The Escoumins River rises from the Canadian Shield at an altitude of over 600 meters. It flows for 84 kilometers from northwest to southeast through a narrow, mountainous valley of the Upper North Shore. The river ends in the St. Lawrence estuary in the municipality of Les Escoumins, 40 kilometers east of Tadoussac. Salmon fishing is practiced on a 35-kilometer stretch of the river.
The Escoumins is a fast river flowing over a bed of gravel, boulders and cobblestones. Its waters are tea-colored and can turn much darker after heavy rainfall. There are 66 small and generally shallow pools where it is possible to wade and canoe fish for salmon. A logging road runs along the river, making it very easy to get around on the Escoumins River.
Before log driving began in the 19th century, the Escoumins River had an excellent reputation for salmon sport fishing; fish weighing in at over 30 ponds used to be caught here on a regular basis. In the 1980s, sustained efforts by the community led to the revival of the sport, and in 2013 finally, the municipal dam built in 1846, a major obstacle for salmon and trout, was dismantled.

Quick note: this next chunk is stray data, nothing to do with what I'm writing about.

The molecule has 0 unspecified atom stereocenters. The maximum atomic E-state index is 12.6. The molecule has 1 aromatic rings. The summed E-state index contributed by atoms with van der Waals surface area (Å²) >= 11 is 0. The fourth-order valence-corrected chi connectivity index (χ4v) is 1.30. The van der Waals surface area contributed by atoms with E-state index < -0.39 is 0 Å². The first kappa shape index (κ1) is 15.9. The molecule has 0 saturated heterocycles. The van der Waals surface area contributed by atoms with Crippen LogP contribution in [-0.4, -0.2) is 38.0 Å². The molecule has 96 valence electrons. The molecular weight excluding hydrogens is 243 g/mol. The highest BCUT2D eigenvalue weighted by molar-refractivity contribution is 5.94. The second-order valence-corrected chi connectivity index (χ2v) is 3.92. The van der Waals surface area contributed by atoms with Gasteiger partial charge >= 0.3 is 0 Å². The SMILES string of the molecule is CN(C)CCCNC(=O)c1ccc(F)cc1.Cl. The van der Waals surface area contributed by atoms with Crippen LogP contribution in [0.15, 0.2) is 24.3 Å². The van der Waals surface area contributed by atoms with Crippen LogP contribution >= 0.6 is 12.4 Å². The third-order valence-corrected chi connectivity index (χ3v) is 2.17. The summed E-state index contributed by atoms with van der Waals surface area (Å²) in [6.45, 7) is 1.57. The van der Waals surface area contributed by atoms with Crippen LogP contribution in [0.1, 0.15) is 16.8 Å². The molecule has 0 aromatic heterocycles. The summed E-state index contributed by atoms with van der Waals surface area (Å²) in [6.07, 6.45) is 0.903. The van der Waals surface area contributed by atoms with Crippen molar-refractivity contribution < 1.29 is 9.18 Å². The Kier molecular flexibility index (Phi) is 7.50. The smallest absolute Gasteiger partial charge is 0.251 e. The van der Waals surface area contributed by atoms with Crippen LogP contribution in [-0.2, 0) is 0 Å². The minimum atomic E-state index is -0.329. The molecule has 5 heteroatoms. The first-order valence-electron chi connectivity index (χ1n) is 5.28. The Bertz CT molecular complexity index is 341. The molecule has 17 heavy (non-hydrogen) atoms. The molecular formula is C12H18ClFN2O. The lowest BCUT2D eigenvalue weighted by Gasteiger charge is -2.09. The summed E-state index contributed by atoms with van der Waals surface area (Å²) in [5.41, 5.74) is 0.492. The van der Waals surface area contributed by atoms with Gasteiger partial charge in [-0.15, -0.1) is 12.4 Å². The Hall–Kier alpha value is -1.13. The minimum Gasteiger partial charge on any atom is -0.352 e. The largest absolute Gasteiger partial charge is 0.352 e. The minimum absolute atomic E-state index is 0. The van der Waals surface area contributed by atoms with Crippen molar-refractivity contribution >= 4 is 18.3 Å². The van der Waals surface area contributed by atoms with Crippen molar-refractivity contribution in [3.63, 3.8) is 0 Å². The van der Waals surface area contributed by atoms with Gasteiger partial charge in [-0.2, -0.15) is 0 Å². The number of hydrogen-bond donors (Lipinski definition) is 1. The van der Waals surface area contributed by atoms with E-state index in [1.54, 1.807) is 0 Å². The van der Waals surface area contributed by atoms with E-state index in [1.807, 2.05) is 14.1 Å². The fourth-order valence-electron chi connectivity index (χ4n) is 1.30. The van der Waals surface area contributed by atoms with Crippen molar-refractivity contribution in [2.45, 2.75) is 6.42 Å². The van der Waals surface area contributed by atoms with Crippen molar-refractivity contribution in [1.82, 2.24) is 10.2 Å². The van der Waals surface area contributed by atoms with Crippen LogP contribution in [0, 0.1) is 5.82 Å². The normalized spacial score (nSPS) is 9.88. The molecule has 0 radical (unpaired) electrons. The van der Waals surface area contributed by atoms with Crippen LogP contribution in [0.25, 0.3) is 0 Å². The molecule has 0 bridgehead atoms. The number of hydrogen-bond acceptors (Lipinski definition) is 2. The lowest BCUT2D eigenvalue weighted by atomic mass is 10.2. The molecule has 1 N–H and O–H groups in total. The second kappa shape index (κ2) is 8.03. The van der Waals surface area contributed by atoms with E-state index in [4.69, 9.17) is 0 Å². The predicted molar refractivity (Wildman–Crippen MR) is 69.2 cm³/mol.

When it comes to salmon fishing, the ZEC area is managed by the Escoumins River Salmon Management Corporation. This body is made up of the Essipit Montagnais First Nation's Council, the Municipality of Les Escoumins and representatives from the angling community—a successful partnership that has been recognized and rewarded by the tourism industry. The Escoumins River is also a great place for sea trout fishing.